SCREAMFEST 2021 REVIEW! We all have wished, at one point or another, that we could live our lives without regrets and pursue our dreams free of charge. Yet, if we look at the reality of this aspiration, what it actually means is that we aim to live a life without consequence. However, a choice without a consequence is similar to taking a risk without a reward — nothing is learned, and we waste opportunities to improve ourselves and our relationships. In writer/director Gonzalo Calzada’s Nocturna: Side A – The Great Old Man’s Night, we are confronted with the inverse of the aforementioned utopian life, exploring an existence defined by what is absent and fading.
Ulises (Pepe Soriano) is a man nearing 100, with recurring headaches and chest pains, living on the first floor of an old apartment building. His long life has culminated with his children estranged, his friends long buried, and a troubled marriage to his wife Dalia (Marilú Marini). One night, they are startled by intense banging and screaming from the outside hallway, finding the distraught upstairs neighbor Elena (Desirée Salgueiro) demanding entry. Ulises refuses to let her in, so Elena hurls herself out of her window, breaking her neck in the courtyard outside of his apartment. The night quickly spirals into a fever dream of looping memories and lost time, shoving Ulises toward a reckoning with the ghosts of his past.
First and foremost, Nocturna: Side A – The Great Old Man’s Night is beautifully rendered. The express detail paid to the weathered conditions of Ulises’ apartment affords the whole setting a vibe that crosses the homey with the forgotten and the desperate. I am uncertain of any other film that manages to have this specific shade of bittersweet production design besides Satoshi Kon’s Tokyo Godfathers.
“…a fever dream of looping memories and lost time, shoving Ulises toward a reckoning with the ghosts of his past.”
Borders, artificial and symbolic, define cinematographer Claudio Beiza’s visuals: the main character is often seen through a fractured lens created from glass windows set into the internal walls which divide the rooms, adding further subconscious emphasis to his deteriorating health and mind. The camerawork is buttressed by the rich oranges, muted browns, and pale blues, which colorist Juan Manuel Casolati uses to charge the story with an ethereal and uncertain aura. These elements bolster the stellar performances by Soriano and Marini. It’s easy to empathize with them as we experience their regret and denial amongst their endless routine and longing for their past.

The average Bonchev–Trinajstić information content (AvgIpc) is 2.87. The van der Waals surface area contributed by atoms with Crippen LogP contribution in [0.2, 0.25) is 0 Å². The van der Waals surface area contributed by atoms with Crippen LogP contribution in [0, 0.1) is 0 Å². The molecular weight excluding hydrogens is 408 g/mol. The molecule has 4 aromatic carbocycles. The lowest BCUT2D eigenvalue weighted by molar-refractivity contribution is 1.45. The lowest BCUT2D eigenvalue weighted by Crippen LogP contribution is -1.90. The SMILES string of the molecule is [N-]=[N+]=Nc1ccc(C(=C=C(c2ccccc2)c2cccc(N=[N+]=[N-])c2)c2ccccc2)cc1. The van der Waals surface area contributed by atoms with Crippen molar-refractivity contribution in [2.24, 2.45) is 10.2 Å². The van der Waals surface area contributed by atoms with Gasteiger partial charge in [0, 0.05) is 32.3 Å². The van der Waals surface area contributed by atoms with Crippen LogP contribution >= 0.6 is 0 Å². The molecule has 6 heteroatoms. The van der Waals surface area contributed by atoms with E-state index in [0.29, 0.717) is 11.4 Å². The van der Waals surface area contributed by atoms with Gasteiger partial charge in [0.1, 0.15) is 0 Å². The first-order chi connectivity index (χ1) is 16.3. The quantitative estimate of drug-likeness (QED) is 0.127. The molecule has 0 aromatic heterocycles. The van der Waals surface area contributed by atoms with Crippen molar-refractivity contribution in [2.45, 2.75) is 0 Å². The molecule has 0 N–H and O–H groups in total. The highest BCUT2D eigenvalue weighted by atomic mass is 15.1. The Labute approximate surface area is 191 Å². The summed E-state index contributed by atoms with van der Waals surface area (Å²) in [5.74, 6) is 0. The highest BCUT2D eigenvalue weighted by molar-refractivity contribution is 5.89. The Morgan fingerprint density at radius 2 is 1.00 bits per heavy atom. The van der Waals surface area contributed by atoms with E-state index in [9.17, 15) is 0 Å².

However, while all these aspects work towards the benefit, the evocative musical score doesn’t quite. The compositions are entirely appropriate for whichever sequence they’re being used, but they never seem to leave, regardless of the scene. Because of this overabundance, many moments aren’t able to simply speak for themselves, and it ultimately neuters some of the latter half’s natural efficacy. This tonal inconsistency is most apparent in the specific segments designed around Elena which, boast horror undertones. While the mystery thriller may be emotionally redolent, it is certainly not the slightest bit scary or unnerving.
Nocturna: Side A – The Great Old Man’s Night is the first part of a two-part series, with its sequel Nocturna: Side B – Where the Elephants Go to Die running only 67 minutes. Considering that brief length, I fear the conclusion will be more of an extended epilogue than a solid second half. Since I have not yet seen it, I don’t have much to justify this fear other than my impressions that Calzada has nothing else to say by the time these credits roll. Still, while it does not fully stick its landing, the film is an emotionally raw experience that forces its audience to accept some hard truths about themselves and their path in life.
Nocturna: Side A – The Great Old Man’s Night screened at the 2021 Los Angeles Screamfest.
"…stellar performances by Soriano and Marini."